In a recent article, I dealt with the prescribed agenda items for an annual general meeting (“AGM”). One of the items which I will discuss further in this article, is the consideration, confirmation or variation of an itemised estimate of the anticipated income and expenses of the body corporate for the ensuing year – more commonly known as the budget.
The budget must ensure that there is an income sufficient for the establishment and retention of an administrative fund, as required by section 37(1)(a) of the Sectional Titles Act 95 of 1986 (“the Act”). This fund is required for expenses such as the repair, upkeep, control, management, and administration of the common property, and includes a reasonable provision for future maintenance and repairs, the payment of rates and taxes, and other municipal charges related to the common property.
The income required by the body corporate is determined by the trustees in terms of section 37(1)(c) of the Act, and recovered from the members of the scheme in accordance with section 37(1)(b) of the Act, in the form of contributions to the administrative fund.
According to section 37(2) of the Act, the liability for these contributions accrues from the passing of a trustee resolution. Once such a trustee resolution has been passed, any arrear contributions may be recovered by the body corporate by action in any court of competent jurisdiction, from the persons who were the registered owners of units, at the time when the trustee resolution was passed. Should there be a change of ownership of a particular unit, the purchaser or successor in title becomes liable for the pro rata payment of the contributions raised as from the date of registration of the transfer of the unit. Section 15(3)(a)(i)(aa) of the Act authorises the body corporate to withhold the issue of a levy clearance certificate until such time as all contributions have been paid to the body corporate in respect of a unit prior to transfer.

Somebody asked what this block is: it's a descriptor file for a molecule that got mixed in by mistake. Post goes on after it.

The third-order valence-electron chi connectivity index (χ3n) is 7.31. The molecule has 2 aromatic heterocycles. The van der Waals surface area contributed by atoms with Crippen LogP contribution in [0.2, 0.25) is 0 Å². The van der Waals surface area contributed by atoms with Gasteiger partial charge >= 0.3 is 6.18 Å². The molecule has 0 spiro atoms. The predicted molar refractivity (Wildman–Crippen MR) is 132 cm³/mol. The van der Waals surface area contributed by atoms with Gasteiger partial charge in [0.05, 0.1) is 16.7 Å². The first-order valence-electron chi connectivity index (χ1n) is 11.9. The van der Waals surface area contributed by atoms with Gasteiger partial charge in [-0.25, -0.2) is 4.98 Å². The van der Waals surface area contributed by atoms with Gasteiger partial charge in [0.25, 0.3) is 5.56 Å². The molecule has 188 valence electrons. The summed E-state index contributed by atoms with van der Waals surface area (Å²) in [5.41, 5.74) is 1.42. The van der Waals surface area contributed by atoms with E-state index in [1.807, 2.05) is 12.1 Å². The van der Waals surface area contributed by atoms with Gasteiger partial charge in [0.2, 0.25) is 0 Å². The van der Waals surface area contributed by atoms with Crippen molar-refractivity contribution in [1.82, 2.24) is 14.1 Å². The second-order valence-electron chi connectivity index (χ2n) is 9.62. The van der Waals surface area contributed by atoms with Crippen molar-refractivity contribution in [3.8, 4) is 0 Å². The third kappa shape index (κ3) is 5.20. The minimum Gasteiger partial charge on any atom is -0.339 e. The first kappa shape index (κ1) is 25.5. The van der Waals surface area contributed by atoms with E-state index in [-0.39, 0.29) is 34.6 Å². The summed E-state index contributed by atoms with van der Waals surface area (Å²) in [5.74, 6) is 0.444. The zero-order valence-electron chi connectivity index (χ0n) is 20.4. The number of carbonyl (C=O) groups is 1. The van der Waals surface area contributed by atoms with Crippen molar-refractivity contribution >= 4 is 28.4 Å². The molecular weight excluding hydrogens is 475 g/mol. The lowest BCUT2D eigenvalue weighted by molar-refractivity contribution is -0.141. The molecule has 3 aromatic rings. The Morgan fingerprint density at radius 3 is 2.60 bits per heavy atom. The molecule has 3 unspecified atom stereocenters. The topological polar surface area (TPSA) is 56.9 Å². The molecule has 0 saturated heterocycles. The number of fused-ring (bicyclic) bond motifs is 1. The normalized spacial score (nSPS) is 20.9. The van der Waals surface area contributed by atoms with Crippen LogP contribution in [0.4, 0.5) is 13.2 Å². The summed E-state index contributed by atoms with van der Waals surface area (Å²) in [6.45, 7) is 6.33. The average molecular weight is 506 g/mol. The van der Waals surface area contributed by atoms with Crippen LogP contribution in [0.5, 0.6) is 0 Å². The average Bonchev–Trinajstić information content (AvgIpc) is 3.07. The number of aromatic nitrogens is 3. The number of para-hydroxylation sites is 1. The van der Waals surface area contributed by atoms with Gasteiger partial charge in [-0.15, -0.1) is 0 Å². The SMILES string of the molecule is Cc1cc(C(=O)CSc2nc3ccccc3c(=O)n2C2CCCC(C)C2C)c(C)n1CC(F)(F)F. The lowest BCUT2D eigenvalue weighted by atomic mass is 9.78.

It is very important to note that without a valid trustee resolution authorising the budget and the contributions raised, the body corporate may face the very possible risk of unsuccessful levy collection procedures in court, as the court will unlikely grant an Order for payment of arrear contributions which have not been authorised by a trustee resolution, resulting in a potential substantial loss of income for the body corporate and prejudice being suffered by the members of the scheme by an unsuccessful claim for arrear contributions from an recalcitrant owner.
Should you require any assistance in the drafting of your scheme’s trustee resolution/s, please contact us at Paddocks on 021 686 3950 or at email@example.com.
Article reference: Paddocks Press: Volume 11, Issue 03, Page 2.
Zerlinda van der Merwe is an admitted Attorney of the High Court, specialist Sectional Title Attorney (BA, LLB, LLM), Zerlinda brings a wealth of experience and forms part of the Paddocks Private Consulting Division.
This article is published under the Creative Commons Attribution license.